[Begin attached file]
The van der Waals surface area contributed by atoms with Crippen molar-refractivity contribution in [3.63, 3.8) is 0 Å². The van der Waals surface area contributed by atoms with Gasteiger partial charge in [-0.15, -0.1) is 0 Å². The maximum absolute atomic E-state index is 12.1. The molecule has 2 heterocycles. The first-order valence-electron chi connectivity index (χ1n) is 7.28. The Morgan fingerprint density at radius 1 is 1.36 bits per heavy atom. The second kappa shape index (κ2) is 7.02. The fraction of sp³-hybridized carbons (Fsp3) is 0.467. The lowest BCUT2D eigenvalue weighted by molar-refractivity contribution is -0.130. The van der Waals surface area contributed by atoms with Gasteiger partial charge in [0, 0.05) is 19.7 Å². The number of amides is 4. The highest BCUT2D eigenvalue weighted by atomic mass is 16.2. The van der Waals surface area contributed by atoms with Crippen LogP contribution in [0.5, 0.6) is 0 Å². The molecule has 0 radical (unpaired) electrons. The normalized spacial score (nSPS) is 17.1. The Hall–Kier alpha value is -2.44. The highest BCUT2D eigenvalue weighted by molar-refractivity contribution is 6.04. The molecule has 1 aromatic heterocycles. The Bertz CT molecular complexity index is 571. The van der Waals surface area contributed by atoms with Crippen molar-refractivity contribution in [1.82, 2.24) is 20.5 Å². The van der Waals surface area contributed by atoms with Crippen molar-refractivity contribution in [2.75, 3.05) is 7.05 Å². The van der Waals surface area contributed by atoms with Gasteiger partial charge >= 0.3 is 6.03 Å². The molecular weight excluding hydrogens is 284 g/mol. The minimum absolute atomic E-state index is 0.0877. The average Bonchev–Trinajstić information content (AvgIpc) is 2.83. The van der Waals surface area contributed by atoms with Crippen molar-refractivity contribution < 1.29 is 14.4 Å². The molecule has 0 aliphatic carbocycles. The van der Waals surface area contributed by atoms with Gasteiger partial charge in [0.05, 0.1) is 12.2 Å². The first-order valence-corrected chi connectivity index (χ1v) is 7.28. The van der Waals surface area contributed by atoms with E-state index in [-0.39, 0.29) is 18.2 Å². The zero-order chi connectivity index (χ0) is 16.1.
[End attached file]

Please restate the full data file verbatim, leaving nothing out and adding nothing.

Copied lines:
The van der Waals surface area contributed by atoms with Crippen molar-refractivity contribution in [3.63, 3.8) is 0 Å². The van der Waals surface area contributed by atoms with Gasteiger partial charge in [-0.15, -0.1) is 0 Å². The maximum absolute atomic E-state index is 12.1. The molecule has 2 heterocycles. The first-order valence-electron chi connectivity index (χ1n) is 7.28. The Morgan fingerprint density at radius 1 is 1.36 bits per heavy atom. The second kappa shape index (κ2) is 7.02. The fraction of sp³-hybridized carbons (Fsp3) is 0.467. The lowest BCUT2D eigenvalue weighted by molar-refractivity contribution is -0.130. The van der Waals surface area contributed by atoms with Gasteiger partial charge in [0, 0.05) is 19.7 Å². The number of amides is 4. The highest BCUT2D eigenvalue weighted by atomic mass is 16.2. The van der Waals surface area contributed by atoms with Crippen LogP contribution in [0.5, 0.6) is 0 Å². The molecule has 0 radical (unpaired) electrons. The normalized spacial score (nSPS) is 17.1. The Hall–Kier alpha value is -2.44. The highest BCUT2D eigenvalue weighted by molar-refractivity contribution is 6.04. The molecule has 1 aromatic heterocycles. The Bertz CT molecular complexity index is 571. The van der Waals surface area contributed by atoms with Crippen molar-refractivity contribution in [1.82, 2.24) is 20.5 Å². The van der Waals surface area contributed by atoms with Crippen molar-refractivity contribution in [2.75, 3.05) is 7.05 Å². The van der Waals surface area contributed by atoms with Gasteiger partial charge >= 0.3 is 6.03 Å². The molecular weight excluding hydrogens is 284 g/mol. The minimum absolute atomic E-state index is 0.0877. The average Bonchev–Trinajstić information content (AvgIpc) is 2.83. The van der Waals surface area contributed by atoms with Crippen molar-refractivity contribution < 1.29 is 14.4 Å². The molecule has 0 aliphatic carbocycles. The van der Waals surface area contributed by atoms with Gasteiger partial charge in [0.05, 0.1) is 12.2 Å². The first-order valence-corrected chi connectivity index (χ1v) is 7.28. The van der Waals surface area contributed by atoms with E-state index in [-0.39, 0.29) is 18.2 Å². The zero-order chi connectivity index (χ0) is 16.1.